As professional photo labs migrate to digital technology, they enjoy boosts in productivity in a number of key areas-from film scanning to image editing to workflow management. Overall throughput, however, is determined not by the fastest piece of the workflow, but by the slowest. The limiting factor is output: how quickly prints can be generated, cut and finished. More labs are now turning their attention to printers that automate this part of the workflow to provide yet another boost to their total throughput.
One Lab's High-Speed Solution for Growth
For example, in 1990, Tony Rodrigues opened a new professional lab- Printmakers, in Pawtucket, RI. He started with two school photography accounts and quickly built a business serving that specialty. Today, however, about half of Printmakers' customers are wedding and portrait photographers. Rodrigues credits digital technology with making that possible. "Digital lab technology lets me offer better service to photographers," he says. "And when I offer better services, I generate new business."
Part of good service is turnaround time. Another is image quality. Printmakers recently brought in a new printer that meets the lab's goals on both points: a Kodak Professional RP 30 Laser Printer. This new printer produces up to 500 finished 8 x 10-inch prints per hour, with automated cutting and finishing. It uses advanced laser exposure at 400 ppi for continuous-tone print quality, and features an automated densitometer so the printer can be warmed up and calibrated as soon as it's needed.
Thanks to the RP 30, Rodrigues says, his ability to turn out quality output has caught up with the rest of his digital imaging system. "The printer is so fast, it has removed a bottleneck in our workflow," Rodrigues says. "It lets us move everything through faster, because it prints so much faster." He also expects the printer to save labor costs during next year's busy season.
Piecing Together a Digital Workflow
Rodrigues has assembled his digital workflow piece by piece, as market demand and his capital budget would permit. Today, 15-20 percent of Printmakers' business is completely digital and based largely on hardware and software from Kodak, which sells a menu of integrated, modular "lab digitization" components that create a comprehensive digital workflow.
Any images Printmakers receives that require retouching are funneled into the lab's digital side of the business. Increasing numbers of the lab's customers originate digitally, including its wedding photographers (particularly for candids) and school photographers (for "activity" shots such as sporting events and proms). "Almost all of my customers are sending at least some camera files," Rodrigues says.
Even customers who don't use digital cameras, however, often want the benefits of digital technology. To serve this growing market, Rodrigues uses the Kodak ProShots System. "With the ProShots System, I can offer key benefits of digital imaging to any photographer. For example, photographers who use the ProShots System don't have to card negatives. This is a huge advantage to them. It helps me attract wedding and portrait photographers from out-of-state as well as locally."
But a digital workflow does more for Printmakers than please customers, as important as that is. It helps the lab run more efficiently. Citing the ProShots System again, Rodrigues notes, "It saves us time handling images. We don't have a person dedicated to handling negatives anymore because the process is now automated." Delivery of ProShots jobs is faster than optical orders by a matter of days.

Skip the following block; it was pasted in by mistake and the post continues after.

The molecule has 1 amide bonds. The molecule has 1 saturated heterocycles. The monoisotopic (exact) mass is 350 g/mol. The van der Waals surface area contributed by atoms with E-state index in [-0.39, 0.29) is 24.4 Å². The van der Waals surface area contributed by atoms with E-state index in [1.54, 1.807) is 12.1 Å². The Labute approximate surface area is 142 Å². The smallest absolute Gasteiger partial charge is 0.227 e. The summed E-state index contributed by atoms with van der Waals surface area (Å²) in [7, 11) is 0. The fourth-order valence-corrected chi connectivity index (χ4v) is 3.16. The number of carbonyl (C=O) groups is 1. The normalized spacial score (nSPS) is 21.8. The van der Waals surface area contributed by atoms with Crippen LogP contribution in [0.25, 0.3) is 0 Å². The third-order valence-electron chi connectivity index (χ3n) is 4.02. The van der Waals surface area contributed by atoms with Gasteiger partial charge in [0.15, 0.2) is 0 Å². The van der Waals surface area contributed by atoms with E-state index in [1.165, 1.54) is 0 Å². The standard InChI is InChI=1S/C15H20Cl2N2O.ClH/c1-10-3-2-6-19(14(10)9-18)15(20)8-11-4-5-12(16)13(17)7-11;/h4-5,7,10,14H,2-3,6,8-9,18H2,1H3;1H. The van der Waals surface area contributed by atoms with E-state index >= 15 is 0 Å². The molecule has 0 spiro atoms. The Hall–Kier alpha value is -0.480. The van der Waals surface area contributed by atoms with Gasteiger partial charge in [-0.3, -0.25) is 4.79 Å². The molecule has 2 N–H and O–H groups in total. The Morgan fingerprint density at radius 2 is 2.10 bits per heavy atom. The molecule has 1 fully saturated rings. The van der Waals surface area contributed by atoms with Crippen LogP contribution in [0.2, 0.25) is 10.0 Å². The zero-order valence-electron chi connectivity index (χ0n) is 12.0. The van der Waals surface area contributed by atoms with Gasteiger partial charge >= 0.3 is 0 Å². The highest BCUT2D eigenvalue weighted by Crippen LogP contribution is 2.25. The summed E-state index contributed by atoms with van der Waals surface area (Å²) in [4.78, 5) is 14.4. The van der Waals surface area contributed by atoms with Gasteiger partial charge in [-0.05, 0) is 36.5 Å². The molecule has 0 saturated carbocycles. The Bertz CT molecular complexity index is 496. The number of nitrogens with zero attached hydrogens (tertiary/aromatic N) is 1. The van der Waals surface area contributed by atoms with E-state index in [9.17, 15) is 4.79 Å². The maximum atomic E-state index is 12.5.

When photographs for an order arrive as film negatives, Printmakers first digitizes them with its two Kodak Professional HR 500 Film Scanners. Next the lab uses Kodak Professional Digital Print Production (DP2) Software to build the order, specify layouts and send jobs to the lab's printers. The lab also proofs digitally, which is faster than conventional proofing and cuts waste. "With conventional proofing, we need to thread the printer with about five feet of paper to generate proofs. In the busy season, we might do that five times a day. It's great to be able to eliminate that waste."
One of the scanners, Rodrigues says, is also equipped with Digital ICE Software. He plans to upgrade his other scanner to the same configuration soon. Digital ICE Software has saved the lab's staff considerable time. "It automatically cleans up normal dust and scratches. We've cut our retouching time by half."
The benefits didn't appear overnight because the system wasn't adopted all at once. But appear they did, which encouraged Printmakers it was on the right road. Then, as Rodrigues improved his lab's productivity in scanning, image management and proofing, a new issue emerged.
"Our lab has about 16 full-time employees," Rodrigues explains. "But to handle the rush during our business season, we often need to add as many as eight extra people." It's a juggling act that many labs face. It's important to have enough people on hand to keep orders moving through. But hiring temporary staff is time-consuming and costly. Rather than continue to struggle with this problem, Rodrigues turned once again to digital-this time for an output solution.
By boosting output speed, Printmakers' new RP 30 printer helps the lab accommodate the rest of its digital workflow more efficiently. The lab installed the new printer last September, and put it through its paces during its busiest time of year. Now Rodrigues is tweaking his processes to take even better advantage of his boost in throughput. For example, he plans to add more DP2 seats so jobs can be pushed out to his capable new printer more quickly.
Once he has optimized his workflows, Rodrigues expects to handle his projected annual growth of 10-12 percent with only his existing staff. "My goal is to accommodate this year's busy season without having to add temporary employees," he says.